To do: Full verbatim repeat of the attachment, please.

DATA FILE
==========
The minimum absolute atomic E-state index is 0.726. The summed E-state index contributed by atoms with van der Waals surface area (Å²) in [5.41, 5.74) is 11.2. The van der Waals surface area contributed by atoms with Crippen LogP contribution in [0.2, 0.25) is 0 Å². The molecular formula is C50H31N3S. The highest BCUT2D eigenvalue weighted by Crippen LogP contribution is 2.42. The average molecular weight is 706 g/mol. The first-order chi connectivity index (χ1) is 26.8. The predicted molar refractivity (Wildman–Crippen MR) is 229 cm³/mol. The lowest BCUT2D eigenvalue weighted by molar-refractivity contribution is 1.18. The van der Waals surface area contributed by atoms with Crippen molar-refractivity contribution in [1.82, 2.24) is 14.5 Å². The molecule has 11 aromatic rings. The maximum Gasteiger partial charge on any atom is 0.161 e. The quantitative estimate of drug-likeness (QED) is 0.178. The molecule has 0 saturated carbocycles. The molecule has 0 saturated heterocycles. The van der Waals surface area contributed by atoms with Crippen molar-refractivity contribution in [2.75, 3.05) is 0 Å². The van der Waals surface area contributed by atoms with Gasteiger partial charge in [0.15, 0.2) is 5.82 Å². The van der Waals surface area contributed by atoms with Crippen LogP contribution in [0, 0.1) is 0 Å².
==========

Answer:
The minimum absolute atomic E-state index is 0.726. The summed E-state index contributed by atoms with van der Waals surface area (Å²) in [5.41, 5.74) is 11.2. The van der Waals surface area contributed by atoms with Crippen LogP contribution in [0.2, 0.25) is 0 Å². The molecular formula is C50H31N3S. The highest BCUT2D eigenvalue weighted by Crippen LogP contribution is 2.42. The average molecular weight is 706 g/mol. The first-order chi connectivity index (χ1) is 26.8. The predicted molar refractivity (Wildman–Crippen MR) is 229 cm³/mol. The lowest BCUT2D eigenvalue weighted by molar-refractivity contribution is 1.18. The van der Waals surface area contributed by atoms with Crippen molar-refractivity contribution in [1.82, 2.24) is 14.5 Å². The molecule has 11 aromatic rings. The maximum Gasteiger partial charge on any atom is 0.161 e. The quantitative estimate of drug-likeness (QED) is 0.178. The molecule has 0 saturated carbocycles. The molecule has 0 saturated heterocycles. The van der Waals surface area contributed by atoms with Crippen molar-refractivity contribution in [2.75, 3.05) is 0 Å². The van der Waals surface area contributed by atoms with Gasteiger partial charge in [0.15, 0.2) is 5.82 Å². The van der Waals surface area contributed by atoms with Crippen LogP contribution in [0, 0.1) is 0 Å².